Gondwana Link

Gondwana Link Blog

Nature and landscapes

Love living in an ancient ecosystem! 40 Million years plus.
It is often claimed that Australians plants need fire and are adapted to fire, but what is the evidence for such statements? Shown here is a fossilised cone of a Banksia that lived 40 million years ago next to a cone of a Banksia that is with us today. The climate was a lot wetter when the ancient Banksia was around, so protection against fire is a very unlikely explanation for the structure we see. Defence against predators like cockatoos would appear to be a far more likely explanation, argue
Posted by: Keith Bradby
Saving Western Australia's rare Parrot
Western Australian filmmaker Jennene Riggs has spent the past three years following the team from remote Cape Arid National Park where the only known population of the critically endangered parrot was almost wiped out by devastating bushfires, to Perth Zoo where attempts are under way to breed the birds in captivity.
Posted by: Keith Bradby
Small blessings
From a 'large scale program' to all our friends, a photo reminder from Amanda of the immense beauty and magic that is at the small scale. This cluster of Banksia flowers has had a visitor, part of the immense swarm of life that pulsates along the Gondwana Link. Let's all count our blessings this holiday season, there is so much that is wonderful about the world we live in.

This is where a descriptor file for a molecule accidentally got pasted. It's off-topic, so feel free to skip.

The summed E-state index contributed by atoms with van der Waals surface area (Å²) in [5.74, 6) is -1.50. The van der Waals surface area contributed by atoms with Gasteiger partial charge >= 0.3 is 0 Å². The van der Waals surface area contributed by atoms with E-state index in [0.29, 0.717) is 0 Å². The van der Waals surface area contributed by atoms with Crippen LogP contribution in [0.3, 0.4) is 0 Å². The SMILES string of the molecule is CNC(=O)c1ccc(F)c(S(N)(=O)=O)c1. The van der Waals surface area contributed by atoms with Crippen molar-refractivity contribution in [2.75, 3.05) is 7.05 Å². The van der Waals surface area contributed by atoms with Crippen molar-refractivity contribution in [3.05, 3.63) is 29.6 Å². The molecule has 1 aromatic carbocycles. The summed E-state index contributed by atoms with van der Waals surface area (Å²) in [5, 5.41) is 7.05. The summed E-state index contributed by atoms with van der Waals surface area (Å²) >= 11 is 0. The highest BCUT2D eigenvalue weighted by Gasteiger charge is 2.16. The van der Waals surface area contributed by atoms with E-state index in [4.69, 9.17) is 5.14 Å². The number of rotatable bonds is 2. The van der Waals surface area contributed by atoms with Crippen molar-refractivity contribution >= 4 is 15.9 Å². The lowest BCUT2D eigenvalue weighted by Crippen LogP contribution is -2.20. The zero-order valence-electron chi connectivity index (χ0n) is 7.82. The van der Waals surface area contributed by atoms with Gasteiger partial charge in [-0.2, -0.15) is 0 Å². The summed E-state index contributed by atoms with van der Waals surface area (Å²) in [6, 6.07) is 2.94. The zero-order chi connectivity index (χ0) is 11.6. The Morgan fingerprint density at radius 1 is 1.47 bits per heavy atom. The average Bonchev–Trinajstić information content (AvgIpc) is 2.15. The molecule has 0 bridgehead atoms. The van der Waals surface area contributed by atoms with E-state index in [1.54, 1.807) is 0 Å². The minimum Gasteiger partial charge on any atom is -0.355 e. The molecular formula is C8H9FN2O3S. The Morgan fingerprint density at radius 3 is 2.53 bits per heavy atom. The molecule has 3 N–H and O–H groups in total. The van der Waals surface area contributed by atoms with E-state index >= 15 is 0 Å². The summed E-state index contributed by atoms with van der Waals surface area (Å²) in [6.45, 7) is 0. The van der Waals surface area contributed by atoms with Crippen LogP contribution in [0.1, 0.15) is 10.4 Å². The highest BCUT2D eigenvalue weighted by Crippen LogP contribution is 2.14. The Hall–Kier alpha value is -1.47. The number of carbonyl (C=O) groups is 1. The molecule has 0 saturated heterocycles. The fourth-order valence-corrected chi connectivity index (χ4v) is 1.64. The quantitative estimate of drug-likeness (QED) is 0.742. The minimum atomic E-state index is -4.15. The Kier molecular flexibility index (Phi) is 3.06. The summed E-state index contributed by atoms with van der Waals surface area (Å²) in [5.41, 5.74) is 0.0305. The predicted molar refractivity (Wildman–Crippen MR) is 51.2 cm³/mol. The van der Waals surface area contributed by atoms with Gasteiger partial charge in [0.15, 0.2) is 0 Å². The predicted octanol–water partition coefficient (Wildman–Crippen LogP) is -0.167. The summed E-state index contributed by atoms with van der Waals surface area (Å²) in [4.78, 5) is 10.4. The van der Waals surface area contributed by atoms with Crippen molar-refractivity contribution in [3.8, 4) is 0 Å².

Posted by: Keith Bradby
So what is killing these trees?
There are extensive areas of dead Salmon Gums adjoining the State Barrier Fence between Lake Deborah and Koolyanobbing, also a report of similar down by the Lake Varley Gate. Has anyone noticed this elsewhere, or have ideas on what is causing it? It does seem to be mainly Salmon Gums that are dying. We've sent a query on this to our colleagues at the Department of Agriculture, who manage the
Posted by: Keith Bradby
Wildflower season is underway
It's one hell of a wildflower season now underway right across Gondwana Link. Thanks to Peter Luscombe from Ranges Link for this little reminder to those of us stuck in an office this week. Peter says "Hakea oldfieldii, one of the rare Hakeas native to our farm & the southern sector of the Ranges Link zone. Flowering now."
Posted by: Keith Bradby
A flourishing program thanks to your help